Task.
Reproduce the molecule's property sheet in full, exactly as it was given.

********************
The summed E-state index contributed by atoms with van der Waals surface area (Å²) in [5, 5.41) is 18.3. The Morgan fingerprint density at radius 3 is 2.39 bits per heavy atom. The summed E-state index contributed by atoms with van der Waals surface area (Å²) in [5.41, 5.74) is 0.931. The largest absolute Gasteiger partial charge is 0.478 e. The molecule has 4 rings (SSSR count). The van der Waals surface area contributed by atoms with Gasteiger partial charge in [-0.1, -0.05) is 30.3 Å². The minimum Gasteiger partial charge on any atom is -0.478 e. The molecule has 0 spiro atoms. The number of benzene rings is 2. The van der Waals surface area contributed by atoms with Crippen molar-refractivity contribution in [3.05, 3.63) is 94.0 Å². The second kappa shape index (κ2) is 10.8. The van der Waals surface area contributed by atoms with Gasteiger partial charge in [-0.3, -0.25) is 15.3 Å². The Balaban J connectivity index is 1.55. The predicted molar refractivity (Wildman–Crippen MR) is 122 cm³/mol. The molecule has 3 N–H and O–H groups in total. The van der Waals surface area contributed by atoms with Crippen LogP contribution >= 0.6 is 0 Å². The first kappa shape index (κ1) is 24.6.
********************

The summed E-state index contributed by atoms with van der Waals surface area (Å²) in [5, 5.41) is 18.3. The Morgan fingerprint density at radius 3 is 2.39 bits per heavy atom. The summed E-state index contributed by atoms with van der Waals surface area (Å²) in [5.41, 5.74) is 0.931. The largest absolute Gasteiger partial charge is 0.478 e. The molecule has 4 rings (SSSR count). The van der Waals surface area contributed by atoms with Gasteiger partial charge in [-0.1, -0.05) is 30.3 Å². The minimum Gasteiger partial charge on any atom is -0.478 e. The molecule has 0 spiro atoms. The number of benzene rings is 2. The van der Waals surface area contributed by atoms with Crippen molar-refractivity contribution in [3.05, 3.63) is 94.0 Å². The second kappa shape index (κ2) is 10.8. The van der Waals surface area contributed by atoms with Gasteiger partial charge in [-0.3, -0.25) is 15.3 Å². The Balaban J connectivity index is 1.55. The predicted molar refractivity (Wildman–Crippen MR) is 122 cm³/mol. The molecule has 3 N–H and O–H groups in total. The van der Waals surface area contributed by atoms with Crippen LogP contribution >= 0.6 is 0 Å². The first kappa shape index (κ1) is 24.6.